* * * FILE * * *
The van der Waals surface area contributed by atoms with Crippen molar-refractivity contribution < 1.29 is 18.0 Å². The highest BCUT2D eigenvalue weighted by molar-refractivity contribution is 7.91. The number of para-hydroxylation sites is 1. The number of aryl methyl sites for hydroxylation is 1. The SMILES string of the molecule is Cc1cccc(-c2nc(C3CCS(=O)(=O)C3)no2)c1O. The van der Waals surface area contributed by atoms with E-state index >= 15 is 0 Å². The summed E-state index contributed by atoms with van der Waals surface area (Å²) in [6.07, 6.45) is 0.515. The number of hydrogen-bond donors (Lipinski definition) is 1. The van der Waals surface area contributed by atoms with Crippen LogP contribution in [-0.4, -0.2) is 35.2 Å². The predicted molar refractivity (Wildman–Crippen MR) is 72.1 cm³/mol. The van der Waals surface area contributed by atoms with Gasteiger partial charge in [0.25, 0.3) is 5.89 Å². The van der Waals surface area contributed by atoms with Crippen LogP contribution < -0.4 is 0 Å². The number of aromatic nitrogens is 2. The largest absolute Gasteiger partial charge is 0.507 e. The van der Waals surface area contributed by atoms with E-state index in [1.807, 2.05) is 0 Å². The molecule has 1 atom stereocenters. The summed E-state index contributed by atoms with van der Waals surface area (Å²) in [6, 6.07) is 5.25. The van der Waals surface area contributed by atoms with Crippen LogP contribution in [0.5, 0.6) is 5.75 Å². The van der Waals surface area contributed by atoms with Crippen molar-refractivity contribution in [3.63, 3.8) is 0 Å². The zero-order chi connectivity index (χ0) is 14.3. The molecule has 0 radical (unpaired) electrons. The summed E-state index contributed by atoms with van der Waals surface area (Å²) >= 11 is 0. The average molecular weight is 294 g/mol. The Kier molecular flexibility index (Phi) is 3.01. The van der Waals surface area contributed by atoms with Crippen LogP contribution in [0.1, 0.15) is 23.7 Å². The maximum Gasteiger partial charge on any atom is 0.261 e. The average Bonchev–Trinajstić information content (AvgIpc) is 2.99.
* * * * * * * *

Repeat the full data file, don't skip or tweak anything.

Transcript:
The van der Waals surface area contributed by atoms with Crippen molar-refractivity contribution < 1.29 is 18.0 Å². The highest BCUT2D eigenvalue weighted by molar-refractivity contribution is 7.91. The number of para-hydroxylation sites is 1. The number of aryl methyl sites for hydroxylation is 1. The SMILES string of the molecule is Cc1cccc(-c2nc(C3CCS(=O)(=O)C3)no2)c1O. The van der Waals surface area contributed by atoms with E-state index >= 15 is 0 Å². The summed E-state index contributed by atoms with van der Waals surface area (Å²) in [6.07, 6.45) is 0.515. The number of hydrogen-bond donors (Lipinski definition) is 1. The van der Waals surface area contributed by atoms with Crippen LogP contribution in [-0.4, -0.2) is 35.2 Å². The predicted molar refractivity (Wildman–Crippen MR) is 72.1 cm³/mol. The van der Waals surface area contributed by atoms with Gasteiger partial charge in [0.25, 0.3) is 5.89 Å². The van der Waals surface area contributed by atoms with Crippen LogP contribution < -0.4 is 0 Å². The number of aromatic nitrogens is 2. The largest absolute Gasteiger partial charge is 0.507 e. The van der Waals surface area contributed by atoms with E-state index in [1.807, 2.05) is 0 Å². The molecule has 1 atom stereocenters. The summed E-state index contributed by atoms with van der Waals surface area (Å²) in [6, 6.07) is 5.25. The van der Waals surface area contributed by atoms with Crippen LogP contribution in [0.5, 0.6) is 5.75 Å². The van der Waals surface area contributed by atoms with Crippen molar-refractivity contribution in [3.63, 3.8) is 0 Å². The zero-order chi connectivity index (χ0) is 14.3. The molecule has 0 radical (unpaired) electrons. The summed E-state index contributed by atoms with van der Waals surface area (Å²) >= 11 is 0. The average molecular weight is 294 g/mol. The Kier molecular flexibility index (Phi) is 3.01. The van der Waals surface area contributed by atoms with Crippen LogP contribution in [0.1, 0.15) is 23.7 Å². The maximum Gasteiger partial charge on any atom is 0.261 e. The average Bonchev–Trinajstić information content (AvgIpc) is 2.99.